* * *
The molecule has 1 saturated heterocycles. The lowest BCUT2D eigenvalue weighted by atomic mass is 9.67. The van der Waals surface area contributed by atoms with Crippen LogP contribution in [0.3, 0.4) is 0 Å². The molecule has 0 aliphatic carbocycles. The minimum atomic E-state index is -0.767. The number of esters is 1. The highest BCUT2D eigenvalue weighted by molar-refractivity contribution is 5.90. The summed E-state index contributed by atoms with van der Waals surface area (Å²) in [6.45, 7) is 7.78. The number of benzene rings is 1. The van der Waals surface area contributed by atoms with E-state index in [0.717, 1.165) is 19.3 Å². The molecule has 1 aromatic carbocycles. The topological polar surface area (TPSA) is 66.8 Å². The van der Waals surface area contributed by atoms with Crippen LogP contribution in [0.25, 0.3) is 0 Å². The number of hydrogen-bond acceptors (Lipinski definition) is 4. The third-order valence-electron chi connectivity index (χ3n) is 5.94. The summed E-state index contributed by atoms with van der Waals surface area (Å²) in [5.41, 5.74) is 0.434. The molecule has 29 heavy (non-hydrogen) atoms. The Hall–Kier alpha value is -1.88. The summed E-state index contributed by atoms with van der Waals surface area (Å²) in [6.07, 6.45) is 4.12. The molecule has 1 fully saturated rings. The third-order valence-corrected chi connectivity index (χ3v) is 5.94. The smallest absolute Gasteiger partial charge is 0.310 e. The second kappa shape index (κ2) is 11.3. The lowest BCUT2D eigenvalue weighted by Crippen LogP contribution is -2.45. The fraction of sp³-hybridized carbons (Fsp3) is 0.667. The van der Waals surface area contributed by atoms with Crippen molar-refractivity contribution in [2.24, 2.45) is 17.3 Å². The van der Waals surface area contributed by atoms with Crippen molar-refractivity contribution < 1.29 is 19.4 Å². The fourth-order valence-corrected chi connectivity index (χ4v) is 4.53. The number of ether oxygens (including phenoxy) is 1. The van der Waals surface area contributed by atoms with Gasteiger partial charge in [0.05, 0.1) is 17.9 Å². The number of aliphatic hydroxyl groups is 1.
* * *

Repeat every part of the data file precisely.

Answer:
The molecule has 1 saturated heterocycles. The lowest BCUT2D eigenvalue weighted by atomic mass is 9.67. The van der Waals surface area contributed by atoms with Crippen LogP contribution in [0.3, 0.4) is 0 Å². The molecule has 0 aliphatic carbocycles. The minimum atomic E-state index is -0.767. The number of esters is 1. The highest BCUT2D eigenvalue weighted by molar-refractivity contribution is 5.90. The summed E-state index contributed by atoms with van der Waals surface area (Å²) in [6.45, 7) is 7.78. The number of benzene rings is 1. The van der Waals surface area contributed by atoms with E-state index in [0.717, 1.165) is 19.3 Å². The molecule has 1 aromatic carbocycles. The topological polar surface area (TPSA) is 66.8 Å². The van der Waals surface area contributed by atoms with Crippen LogP contribution in [0.25, 0.3) is 0 Å². The number of hydrogen-bond acceptors (Lipinski definition) is 4. The third-order valence-electron chi connectivity index (χ3n) is 5.94. The summed E-state index contributed by atoms with van der Waals surface area (Å²) in [5.41, 5.74) is 0.434. The molecule has 29 heavy (non-hydrogen) atoms. The Hall–Kier alpha value is -1.88. The summed E-state index contributed by atoms with van der Waals surface area (Å²) in [6.07, 6.45) is 4.12. The molecule has 1 fully saturated rings. The third-order valence-corrected chi connectivity index (χ3v) is 5.94. The smallest absolute Gasteiger partial charge is 0.310 e. The second kappa shape index (κ2) is 11.3. The lowest BCUT2D eigenvalue weighted by Crippen LogP contribution is -2.45. The fraction of sp³-hybridized carbons (Fsp3) is 0.667. The van der Waals surface area contributed by atoms with Crippen molar-refractivity contribution in [2.24, 2.45) is 17.3 Å². The van der Waals surface area contributed by atoms with Crippen molar-refractivity contribution < 1.29 is 19.4 Å². The fourth-order valence-corrected chi connectivity index (χ4v) is 4.53. The number of ether oxygens (including phenoxy) is 1. The van der Waals surface area contributed by atoms with Gasteiger partial charge in [0.05, 0.1) is 17.9 Å². The number of aliphatic hydroxyl groups is 1.